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Derm Devices: Taking Antiaging In Hand
By: Leslie Benson
Posted: April 2, 2008, from the April 2008 issue of GCI Magazine.
page 3 of 5Elaine Sauer, corporate spa director of Red Door Spa Holdings, saw the potential retail value of home-use devices. She toyed with the idea of selling clients such equipment at the Mario Tricoci Hair Salons and Day Spas she oversees, but finally, she opted against it.
“More people are managing some of their routines at home with personal equipment—from the Zeno to Wellbox—but like everything, the human hand does so much more for rejuvenation and draining stagnation from the face,” Sauer says. “I can’t imagine that facials will ever be replaced with these new avenues. The human touch is irreplaceable.”
With the medical avenue of injectables changing the face of the skin care business, estheticians like Sauer are taking notice. “Since Botox was approved for antiaging officially a few years back, I am noticing products being available via e-commerce and through various avenues today,” Sauer says. “There’s such an awareness of people wanting to remain youthful. Even people in their twenties and thirties are having Botox! We tend to think women use more products—and they do—but they want multifunctional products. Men feel the same way.”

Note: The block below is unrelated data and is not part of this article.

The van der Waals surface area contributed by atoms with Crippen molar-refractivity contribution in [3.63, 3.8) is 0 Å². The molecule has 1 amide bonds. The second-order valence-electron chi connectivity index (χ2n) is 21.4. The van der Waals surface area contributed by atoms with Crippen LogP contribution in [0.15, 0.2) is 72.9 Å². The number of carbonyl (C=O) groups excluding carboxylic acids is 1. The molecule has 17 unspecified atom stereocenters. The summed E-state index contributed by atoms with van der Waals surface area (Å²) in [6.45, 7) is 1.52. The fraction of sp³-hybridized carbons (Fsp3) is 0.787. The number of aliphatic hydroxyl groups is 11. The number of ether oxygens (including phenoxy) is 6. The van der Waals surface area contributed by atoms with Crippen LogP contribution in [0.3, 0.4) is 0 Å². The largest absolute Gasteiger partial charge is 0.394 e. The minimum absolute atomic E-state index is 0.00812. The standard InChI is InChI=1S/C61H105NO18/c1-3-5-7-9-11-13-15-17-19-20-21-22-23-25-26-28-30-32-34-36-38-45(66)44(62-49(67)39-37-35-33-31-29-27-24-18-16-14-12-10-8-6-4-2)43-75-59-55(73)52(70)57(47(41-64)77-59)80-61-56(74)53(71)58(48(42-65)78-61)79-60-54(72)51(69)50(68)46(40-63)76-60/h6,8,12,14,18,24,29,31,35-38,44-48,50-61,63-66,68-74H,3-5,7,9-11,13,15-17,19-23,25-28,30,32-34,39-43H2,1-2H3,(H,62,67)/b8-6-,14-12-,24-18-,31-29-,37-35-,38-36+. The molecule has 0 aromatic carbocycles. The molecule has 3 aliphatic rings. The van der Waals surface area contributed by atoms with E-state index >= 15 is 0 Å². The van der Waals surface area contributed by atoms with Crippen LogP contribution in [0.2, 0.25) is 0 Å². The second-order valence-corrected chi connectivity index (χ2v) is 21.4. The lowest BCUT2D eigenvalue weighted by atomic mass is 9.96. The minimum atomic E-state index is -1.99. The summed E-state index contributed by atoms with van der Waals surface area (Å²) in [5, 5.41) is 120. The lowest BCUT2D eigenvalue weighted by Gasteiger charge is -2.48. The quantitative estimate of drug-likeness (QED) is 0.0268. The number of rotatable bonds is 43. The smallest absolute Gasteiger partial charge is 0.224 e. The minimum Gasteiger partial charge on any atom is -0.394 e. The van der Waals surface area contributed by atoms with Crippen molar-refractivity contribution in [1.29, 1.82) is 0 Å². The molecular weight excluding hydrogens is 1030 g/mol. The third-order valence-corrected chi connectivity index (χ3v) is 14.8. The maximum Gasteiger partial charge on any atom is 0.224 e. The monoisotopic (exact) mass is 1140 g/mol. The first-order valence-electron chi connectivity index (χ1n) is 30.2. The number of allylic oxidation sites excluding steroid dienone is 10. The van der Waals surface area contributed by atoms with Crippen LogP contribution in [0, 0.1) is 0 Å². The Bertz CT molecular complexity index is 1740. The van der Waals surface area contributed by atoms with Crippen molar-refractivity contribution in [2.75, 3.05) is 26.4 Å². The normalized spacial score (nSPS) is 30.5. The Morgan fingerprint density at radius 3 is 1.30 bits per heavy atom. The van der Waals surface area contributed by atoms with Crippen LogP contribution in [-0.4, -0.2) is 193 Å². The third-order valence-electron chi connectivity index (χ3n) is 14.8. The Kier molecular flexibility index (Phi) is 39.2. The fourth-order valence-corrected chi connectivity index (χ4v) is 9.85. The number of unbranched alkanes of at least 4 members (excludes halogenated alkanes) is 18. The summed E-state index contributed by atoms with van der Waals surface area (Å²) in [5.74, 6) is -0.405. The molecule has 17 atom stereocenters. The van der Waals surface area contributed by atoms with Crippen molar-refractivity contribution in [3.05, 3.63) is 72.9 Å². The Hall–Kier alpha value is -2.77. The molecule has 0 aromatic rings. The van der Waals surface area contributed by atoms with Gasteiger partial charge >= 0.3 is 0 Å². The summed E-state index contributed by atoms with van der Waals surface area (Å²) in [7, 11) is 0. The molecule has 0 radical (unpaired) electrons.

It’s no wonder, says Fields, that hair removal and hair growth laser treatments are rising in popularity in the device category. “They can be costly,” says Field s, “but there are no sterile parts, so you can give them to others to use. Some of these devices can be used by the whole family.”
Unlike the natural and organic personal care market, over which industry professionals are debating standards of certification, not all cosmetic device manufacturers have pursued government-regulated approval or clearance. However, in the case of products considered to not pose significant risk to the general public by the U.S. Food and Drug Administration (FDA), some companies believe such clearance is unnecessary.